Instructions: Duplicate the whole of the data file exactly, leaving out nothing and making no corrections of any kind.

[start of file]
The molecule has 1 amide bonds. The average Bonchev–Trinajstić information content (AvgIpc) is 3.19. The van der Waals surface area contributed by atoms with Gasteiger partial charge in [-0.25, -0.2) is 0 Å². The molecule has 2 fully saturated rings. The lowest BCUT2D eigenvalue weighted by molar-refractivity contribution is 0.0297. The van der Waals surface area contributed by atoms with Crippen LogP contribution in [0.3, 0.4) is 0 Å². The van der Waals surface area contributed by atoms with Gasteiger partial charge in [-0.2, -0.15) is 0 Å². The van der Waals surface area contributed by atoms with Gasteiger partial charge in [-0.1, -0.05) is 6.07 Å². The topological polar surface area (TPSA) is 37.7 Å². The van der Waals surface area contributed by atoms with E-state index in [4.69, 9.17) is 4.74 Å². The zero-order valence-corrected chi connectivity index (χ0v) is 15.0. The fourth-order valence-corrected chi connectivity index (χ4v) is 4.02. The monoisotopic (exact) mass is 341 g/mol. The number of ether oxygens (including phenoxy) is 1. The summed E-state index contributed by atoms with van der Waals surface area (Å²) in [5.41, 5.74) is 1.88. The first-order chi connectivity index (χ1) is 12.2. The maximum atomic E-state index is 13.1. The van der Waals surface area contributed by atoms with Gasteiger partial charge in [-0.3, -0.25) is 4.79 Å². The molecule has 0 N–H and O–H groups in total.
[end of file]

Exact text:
The molecule has 1 amide bonds. The average Bonchev–Trinajstić information content (AvgIpc) is 3.19. The van der Waals surface area contributed by atoms with Gasteiger partial charge in [-0.25, -0.2) is 0 Å². The molecule has 2 fully saturated rings. The lowest BCUT2D eigenvalue weighted by molar-refractivity contribution is 0.0297. The van der Waals surface area contributed by atoms with Crippen LogP contribution in [0.3, 0.4) is 0 Å². The van der Waals surface area contributed by atoms with Gasteiger partial charge in [-0.2, -0.15) is 0 Å². The van der Waals surface area contributed by atoms with Gasteiger partial charge in [-0.1, -0.05) is 6.07 Å². The topological polar surface area (TPSA) is 37.7 Å². The van der Waals surface area contributed by atoms with E-state index in [4.69, 9.17) is 4.74 Å². The zero-order valence-corrected chi connectivity index (χ0v) is 15.0. The fourth-order valence-corrected chi connectivity index (χ4v) is 4.02. The monoisotopic (exact) mass is 341 g/mol. The number of ether oxygens (including phenoxy) is 1. The summed E-state index contributed by atoms with van der Waals surface area (Å²) in [5.41, 5.74) is 1.88. The first-order chi connectivity index (χ1) is 12.2. The maximum atomic E-state index is 13.1. The van der Waals surface area contributed by atoms with Gasteiger partial charge in [-0.3, -0.25) is 4.79 Å². The molecule has 0 N–H and O–H groups in total.